Sly critics, of course, will continue to scoff.  From their flimsy tin thrones of journalistic cynicism they will continue to exclaim "It's all a shuck" and "What can you expect from prima donnas who've never even rehearsed together?" But truly devout rock listeners will not be swayed by such bitterness.  They know a super session when they hear one.

When I was asked to attend The Masked Marauders' recording session date several months ago, I couldn't believe it was true.  A humble man like myself listening to the spontaneous creations of ... of all those great performers!  It was only as I mushed my dog sled that last two miles from the Hudson Bay Air Terminal to the basement studio of Igloo Productions that I was able to convince myself that a fantastic dream would become a reality.  A meeting of the gods at last!

The sessions went quickly.  After brief troubles with the magnificent 80 track tape machine and some minor adjustments to the microphones, we were off an rolling.  Inspired by the peaceful glow of the aurora borealis overhead, the musicians seem to merge into a single body.  Seldom was more than one take needed to finish a given cut.  Often it required less than that. 

There is an unforgettable story behind each song on this epoch-making album.  "I Can't Get No Nookie," for example, was recorded at 4:00 in the morning after an all night party on the tundra with the local Eskimos.  "Boy, those Eskimo women sure are something," the lead guitarist said to me as he shook the snow from his parka.  He was right.  The title of the song actually refers to one of them -- "Nookie," the lovely girl friend of Nanook of the North who attended the sessions.  Rumors that the title and lyrics contain an obscene reference are nothing more than a vile ethnic slur cooked up by some demented mind.

Looking back on it now, I am certain that the magical element which held it altogether was the incredibly solid rhythm section.  We have all heard the great Memphis sidemen and their compelling beat.  In recent months the Nashville rhythm sections have achieved a long-deserved acclaim.  But compared to the distinctive groove of the Hudson Bay group, all of these seem weak and uninteresting.  These men produce a rhythm which literally jolts the listener with the spirit of that simple, joyous early rock and roll.  It is, unmistakably, the sound of the future -- the Hudson Bay Sound.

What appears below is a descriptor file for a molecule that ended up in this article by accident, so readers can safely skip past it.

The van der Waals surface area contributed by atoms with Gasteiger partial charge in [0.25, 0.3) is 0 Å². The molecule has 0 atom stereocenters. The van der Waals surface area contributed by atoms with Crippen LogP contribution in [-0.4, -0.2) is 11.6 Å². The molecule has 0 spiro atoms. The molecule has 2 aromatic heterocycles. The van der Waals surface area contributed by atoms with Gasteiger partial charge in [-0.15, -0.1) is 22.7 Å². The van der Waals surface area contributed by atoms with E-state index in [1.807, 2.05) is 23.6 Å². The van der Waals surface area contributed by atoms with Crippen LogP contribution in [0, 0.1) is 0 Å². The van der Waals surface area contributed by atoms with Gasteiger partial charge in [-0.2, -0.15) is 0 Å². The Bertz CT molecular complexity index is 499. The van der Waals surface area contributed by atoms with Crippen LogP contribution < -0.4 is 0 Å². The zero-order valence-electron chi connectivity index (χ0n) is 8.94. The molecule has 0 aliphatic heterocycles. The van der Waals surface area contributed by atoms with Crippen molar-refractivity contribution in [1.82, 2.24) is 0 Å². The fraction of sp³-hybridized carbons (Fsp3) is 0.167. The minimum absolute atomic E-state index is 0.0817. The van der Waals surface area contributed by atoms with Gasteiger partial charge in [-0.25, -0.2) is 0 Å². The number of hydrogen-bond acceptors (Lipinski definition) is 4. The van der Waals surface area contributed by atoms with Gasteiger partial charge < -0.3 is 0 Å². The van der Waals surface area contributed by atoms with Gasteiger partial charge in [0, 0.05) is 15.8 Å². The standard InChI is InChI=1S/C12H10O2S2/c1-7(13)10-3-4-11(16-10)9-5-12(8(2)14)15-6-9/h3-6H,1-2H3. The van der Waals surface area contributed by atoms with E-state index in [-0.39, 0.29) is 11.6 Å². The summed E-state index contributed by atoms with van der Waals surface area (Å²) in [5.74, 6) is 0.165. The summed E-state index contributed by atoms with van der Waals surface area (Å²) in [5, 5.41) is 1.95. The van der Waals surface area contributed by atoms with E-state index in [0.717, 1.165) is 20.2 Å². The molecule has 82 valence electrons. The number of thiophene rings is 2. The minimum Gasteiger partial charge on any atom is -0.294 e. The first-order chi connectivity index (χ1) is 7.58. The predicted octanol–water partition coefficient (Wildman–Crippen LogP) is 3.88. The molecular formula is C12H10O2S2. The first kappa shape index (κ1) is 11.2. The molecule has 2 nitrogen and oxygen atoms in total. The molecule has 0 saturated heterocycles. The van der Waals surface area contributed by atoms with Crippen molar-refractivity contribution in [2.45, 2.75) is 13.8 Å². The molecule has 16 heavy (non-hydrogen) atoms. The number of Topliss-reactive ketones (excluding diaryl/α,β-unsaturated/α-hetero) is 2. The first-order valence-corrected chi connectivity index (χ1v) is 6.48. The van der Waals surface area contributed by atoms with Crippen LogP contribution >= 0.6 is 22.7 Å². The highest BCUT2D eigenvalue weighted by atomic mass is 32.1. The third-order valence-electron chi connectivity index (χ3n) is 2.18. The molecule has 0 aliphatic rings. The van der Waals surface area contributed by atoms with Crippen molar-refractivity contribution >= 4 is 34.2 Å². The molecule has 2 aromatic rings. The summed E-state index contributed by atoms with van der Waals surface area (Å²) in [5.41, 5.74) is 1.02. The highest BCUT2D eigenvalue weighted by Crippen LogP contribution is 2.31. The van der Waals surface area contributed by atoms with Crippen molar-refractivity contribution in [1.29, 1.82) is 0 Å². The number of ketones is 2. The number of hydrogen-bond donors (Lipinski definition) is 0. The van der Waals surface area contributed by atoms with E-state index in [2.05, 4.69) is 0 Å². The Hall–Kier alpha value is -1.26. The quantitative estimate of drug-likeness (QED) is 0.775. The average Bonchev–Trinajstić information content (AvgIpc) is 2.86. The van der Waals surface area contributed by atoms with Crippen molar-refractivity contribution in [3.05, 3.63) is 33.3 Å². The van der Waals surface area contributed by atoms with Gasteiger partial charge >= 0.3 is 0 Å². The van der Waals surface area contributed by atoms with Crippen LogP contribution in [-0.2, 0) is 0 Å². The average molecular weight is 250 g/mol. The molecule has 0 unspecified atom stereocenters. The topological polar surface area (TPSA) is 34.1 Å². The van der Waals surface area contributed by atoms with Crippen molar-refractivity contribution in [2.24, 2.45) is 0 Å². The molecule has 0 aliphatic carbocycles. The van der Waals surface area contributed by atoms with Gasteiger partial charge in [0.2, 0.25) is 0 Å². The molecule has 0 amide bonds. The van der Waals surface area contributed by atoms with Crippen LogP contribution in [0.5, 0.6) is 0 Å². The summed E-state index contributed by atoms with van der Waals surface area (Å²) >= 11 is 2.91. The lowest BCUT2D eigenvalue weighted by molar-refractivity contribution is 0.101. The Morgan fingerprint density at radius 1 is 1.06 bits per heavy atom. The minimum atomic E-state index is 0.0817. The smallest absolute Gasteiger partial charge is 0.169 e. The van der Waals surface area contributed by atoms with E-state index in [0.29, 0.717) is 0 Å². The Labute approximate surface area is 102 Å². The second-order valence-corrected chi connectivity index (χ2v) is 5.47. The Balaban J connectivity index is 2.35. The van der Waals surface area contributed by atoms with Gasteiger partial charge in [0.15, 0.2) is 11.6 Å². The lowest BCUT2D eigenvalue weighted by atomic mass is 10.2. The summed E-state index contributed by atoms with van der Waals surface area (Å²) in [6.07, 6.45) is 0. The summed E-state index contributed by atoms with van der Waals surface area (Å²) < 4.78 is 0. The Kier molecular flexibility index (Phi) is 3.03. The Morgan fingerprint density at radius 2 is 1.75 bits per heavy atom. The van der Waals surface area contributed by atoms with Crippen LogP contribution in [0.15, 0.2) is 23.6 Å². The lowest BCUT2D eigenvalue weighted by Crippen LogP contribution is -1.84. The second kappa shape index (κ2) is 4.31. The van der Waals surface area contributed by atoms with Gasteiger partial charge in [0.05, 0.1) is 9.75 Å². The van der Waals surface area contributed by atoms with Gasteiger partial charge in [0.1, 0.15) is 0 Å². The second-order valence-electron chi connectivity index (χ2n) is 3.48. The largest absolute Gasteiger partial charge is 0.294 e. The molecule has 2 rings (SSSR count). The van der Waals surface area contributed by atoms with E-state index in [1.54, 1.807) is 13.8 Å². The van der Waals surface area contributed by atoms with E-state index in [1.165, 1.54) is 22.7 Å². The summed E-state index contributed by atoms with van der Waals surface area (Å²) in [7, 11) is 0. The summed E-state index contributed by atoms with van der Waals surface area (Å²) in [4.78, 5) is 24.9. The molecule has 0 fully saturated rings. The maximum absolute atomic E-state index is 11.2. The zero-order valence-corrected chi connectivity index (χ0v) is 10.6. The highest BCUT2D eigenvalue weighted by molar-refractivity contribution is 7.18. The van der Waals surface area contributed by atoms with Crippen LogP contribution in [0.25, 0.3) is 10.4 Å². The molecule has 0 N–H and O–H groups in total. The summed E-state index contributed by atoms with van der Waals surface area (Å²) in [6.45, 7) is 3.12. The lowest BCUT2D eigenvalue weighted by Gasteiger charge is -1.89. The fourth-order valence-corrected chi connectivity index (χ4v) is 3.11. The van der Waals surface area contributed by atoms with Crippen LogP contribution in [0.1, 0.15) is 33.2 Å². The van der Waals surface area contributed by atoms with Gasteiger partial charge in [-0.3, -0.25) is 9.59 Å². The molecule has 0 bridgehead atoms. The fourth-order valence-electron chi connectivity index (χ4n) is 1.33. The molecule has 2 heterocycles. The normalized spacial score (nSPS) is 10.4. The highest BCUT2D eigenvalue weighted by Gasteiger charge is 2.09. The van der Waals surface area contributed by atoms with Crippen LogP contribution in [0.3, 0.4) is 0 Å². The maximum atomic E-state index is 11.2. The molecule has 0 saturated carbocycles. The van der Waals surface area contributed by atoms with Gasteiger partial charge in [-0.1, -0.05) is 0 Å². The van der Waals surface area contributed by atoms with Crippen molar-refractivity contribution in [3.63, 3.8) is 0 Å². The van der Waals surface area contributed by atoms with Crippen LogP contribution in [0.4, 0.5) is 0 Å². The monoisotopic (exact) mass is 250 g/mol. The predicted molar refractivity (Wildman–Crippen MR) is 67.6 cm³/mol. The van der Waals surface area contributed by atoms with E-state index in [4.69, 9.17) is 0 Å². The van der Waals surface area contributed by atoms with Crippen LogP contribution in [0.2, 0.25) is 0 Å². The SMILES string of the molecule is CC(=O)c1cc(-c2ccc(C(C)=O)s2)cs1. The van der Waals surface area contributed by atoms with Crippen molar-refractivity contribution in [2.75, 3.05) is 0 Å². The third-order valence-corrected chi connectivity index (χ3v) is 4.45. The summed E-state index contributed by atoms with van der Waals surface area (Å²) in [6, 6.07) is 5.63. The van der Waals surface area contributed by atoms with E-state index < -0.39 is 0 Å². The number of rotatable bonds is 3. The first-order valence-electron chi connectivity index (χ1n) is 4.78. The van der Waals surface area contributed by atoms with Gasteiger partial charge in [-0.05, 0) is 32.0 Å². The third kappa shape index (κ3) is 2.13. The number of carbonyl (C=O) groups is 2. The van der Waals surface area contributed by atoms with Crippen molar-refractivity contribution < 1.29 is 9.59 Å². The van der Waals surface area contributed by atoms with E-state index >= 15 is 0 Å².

Unfortunately, the musicians on this record must remain anonymous.  The web of entangling legal commitments in which they have become enmeshed over the last few years prevent them from revealing their true identities.  But here they are, nonetheless.  The haunting thump-thump-thump of the drums.  The rippling chords of the piano.  The moaning of the harp and dobro.  The familiar voices which shook the foundations of two continents.  Yes, they are all here.

None of them is dead.

Leading experts now estimate that the music business is currently 90% hype and 10% bullshit.  The Masked Marauders, bless their hearts, have gone far beyond that.  Their music needs no hype.  It transcends the very essence of the bullshit for which the public pays millions each year.  Do not be fooled by gossip and idle rumors.  In a world of sham, The Masked Marauders are truly the genuine article.

-- T.M. Christian


Wednesday, April 03, 2013

Great U.S. Military Victories of the Past Half Century

I'm proposing a series of historical lectures to be delivered at West Point on the theme: Great U.S. Military Victories of the Past Half Century.  Below is the complete list.

1.  "The Strategy and Conflict in Granada: Defeating Communism in the Caribbean," by retired General V.A. Ganar